Back home, he changed others’ perceptions, too _ even if Cremins, whose son Bobby Jr. was a Marist teammate of Harpring, wasn’t interested at first. “Bobby came to see me play, and right after the game he said, `Hey, I got some bad news. I don’t think you’re a Division I player,'” Harpring recalled. “He said, “I got some friends, at small Division I schools, that you could play for. Furman. Davidson.’
“I said, `Wow,'” Harpring says now. “I was devastated.”
Then Hugh Durham, the Georgia coach, offered him a scholarship. Harpring: “I was happy, elated: `Hey! I got a basketball scholarship!'” Then another, from Wake Forest, where Harpring’s host was Tim Duncan. Finally, at a Marist baseball practice, Tech assistant coach Kevin Cantwell asked, “Hey, can I talk to you? Bobby wants to talk to you.'”
Harpring, again. Laughing: “Bobby’s like, `All right. I’m getting all this media attention and criticism. Do you want to come to Georgia Tech? What if you’re a walk-on? I’ll give you a scholarship, but you’ll be a walk-on, you won’t play. Or what if you’re the 10th, 11th player off the bench as a freshman? That’s pretty good for the ACC.'”
Harpring paused. “I said, `Coach, I don’t want you to tell me what I’m going to do. Just tell me I’m going to come in and have a fair shot like everyone else.'”
The rest, literally, is history. “My first couple of days of practice,” Harpring recalled, “changed Bobby’s whole demeanor and opinion of me. He said, `Hey, why don’t you guys play like Harpring? He’s kicking everyone’s [butt].’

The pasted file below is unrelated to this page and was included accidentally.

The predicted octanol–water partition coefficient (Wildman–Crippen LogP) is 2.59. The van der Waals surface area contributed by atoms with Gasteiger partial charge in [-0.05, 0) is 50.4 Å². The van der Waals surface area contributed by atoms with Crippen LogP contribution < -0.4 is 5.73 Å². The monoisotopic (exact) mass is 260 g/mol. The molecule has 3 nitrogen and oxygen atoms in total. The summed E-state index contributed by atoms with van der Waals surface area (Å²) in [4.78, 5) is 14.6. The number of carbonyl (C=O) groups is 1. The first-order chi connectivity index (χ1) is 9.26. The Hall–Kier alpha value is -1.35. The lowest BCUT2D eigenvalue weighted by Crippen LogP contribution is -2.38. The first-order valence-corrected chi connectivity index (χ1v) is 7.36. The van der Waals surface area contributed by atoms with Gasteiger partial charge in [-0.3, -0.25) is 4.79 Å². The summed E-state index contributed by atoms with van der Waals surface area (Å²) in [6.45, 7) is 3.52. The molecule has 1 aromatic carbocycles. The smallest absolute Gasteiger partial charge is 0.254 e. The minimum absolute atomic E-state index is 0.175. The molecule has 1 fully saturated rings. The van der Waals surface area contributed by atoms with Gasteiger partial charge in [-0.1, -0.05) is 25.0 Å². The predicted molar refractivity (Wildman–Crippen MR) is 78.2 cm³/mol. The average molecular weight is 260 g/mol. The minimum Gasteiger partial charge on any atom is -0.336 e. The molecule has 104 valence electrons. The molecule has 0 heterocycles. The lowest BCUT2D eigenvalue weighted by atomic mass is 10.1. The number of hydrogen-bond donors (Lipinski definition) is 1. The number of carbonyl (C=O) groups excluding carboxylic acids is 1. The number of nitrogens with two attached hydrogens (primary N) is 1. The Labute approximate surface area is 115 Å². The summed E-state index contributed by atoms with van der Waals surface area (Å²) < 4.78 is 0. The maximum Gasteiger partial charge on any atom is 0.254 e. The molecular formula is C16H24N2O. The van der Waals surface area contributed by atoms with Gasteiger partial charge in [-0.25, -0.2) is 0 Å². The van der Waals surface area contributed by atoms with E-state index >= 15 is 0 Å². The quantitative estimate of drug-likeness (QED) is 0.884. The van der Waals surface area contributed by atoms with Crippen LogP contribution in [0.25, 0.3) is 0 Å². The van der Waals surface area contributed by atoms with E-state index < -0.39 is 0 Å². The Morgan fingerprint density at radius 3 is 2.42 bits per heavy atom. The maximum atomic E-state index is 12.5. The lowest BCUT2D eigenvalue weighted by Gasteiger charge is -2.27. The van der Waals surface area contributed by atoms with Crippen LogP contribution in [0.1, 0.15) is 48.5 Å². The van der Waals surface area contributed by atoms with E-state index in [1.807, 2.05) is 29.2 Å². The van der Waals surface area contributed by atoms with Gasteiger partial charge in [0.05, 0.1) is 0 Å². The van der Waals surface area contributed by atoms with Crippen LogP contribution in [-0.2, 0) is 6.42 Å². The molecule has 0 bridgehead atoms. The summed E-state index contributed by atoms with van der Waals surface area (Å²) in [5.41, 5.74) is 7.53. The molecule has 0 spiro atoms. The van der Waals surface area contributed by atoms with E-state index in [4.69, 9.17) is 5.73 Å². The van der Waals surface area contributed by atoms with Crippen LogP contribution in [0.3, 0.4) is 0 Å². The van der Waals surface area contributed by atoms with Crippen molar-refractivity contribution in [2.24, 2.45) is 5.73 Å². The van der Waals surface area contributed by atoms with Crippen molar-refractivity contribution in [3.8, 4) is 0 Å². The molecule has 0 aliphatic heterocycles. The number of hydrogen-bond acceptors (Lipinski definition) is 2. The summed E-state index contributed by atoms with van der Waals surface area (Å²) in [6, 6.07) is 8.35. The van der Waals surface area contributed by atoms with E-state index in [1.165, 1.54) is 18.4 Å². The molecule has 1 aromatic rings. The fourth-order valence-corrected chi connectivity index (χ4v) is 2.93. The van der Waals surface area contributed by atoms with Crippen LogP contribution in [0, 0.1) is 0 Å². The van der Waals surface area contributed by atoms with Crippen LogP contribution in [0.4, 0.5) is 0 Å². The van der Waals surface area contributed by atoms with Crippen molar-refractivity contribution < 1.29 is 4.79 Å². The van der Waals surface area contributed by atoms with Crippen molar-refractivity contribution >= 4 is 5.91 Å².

“Bobby became my biggest supporter,” Harpring said. “He’s the biggest reason why I had such success at Georgia Tech.”
Not that it surprised Drew Barry. “Matt had a mindset of somebody that was very confident in himself and his abilities,” he said. “It didn’t matter that he wasn’t a so-called stud – the typical Georgia Tech recruits. He played with this…, well, I don’t want to say arrogance, but this confidence. “In the summer [before Harpring’s freshman year], on a 3-on-1 [break in a pickup game], Matt pulled up and shot a 16-footer,” Barry said. “And I said, `I was open for a layup.’ He said, `I was open for a jumper.'”
As a freshman on the Flats, Harpring finished a close second in the ACC Rookie of the Year voting. Over the next three seasons, he was sensational, averaging 18.6, 19.0 and finally 21.5 points per game as a senior. With Barry and one-and-done freshman Stephon Marbury, Harpring took Tech to the 1996 ACC regular-season title and the NCAA Sweet 16.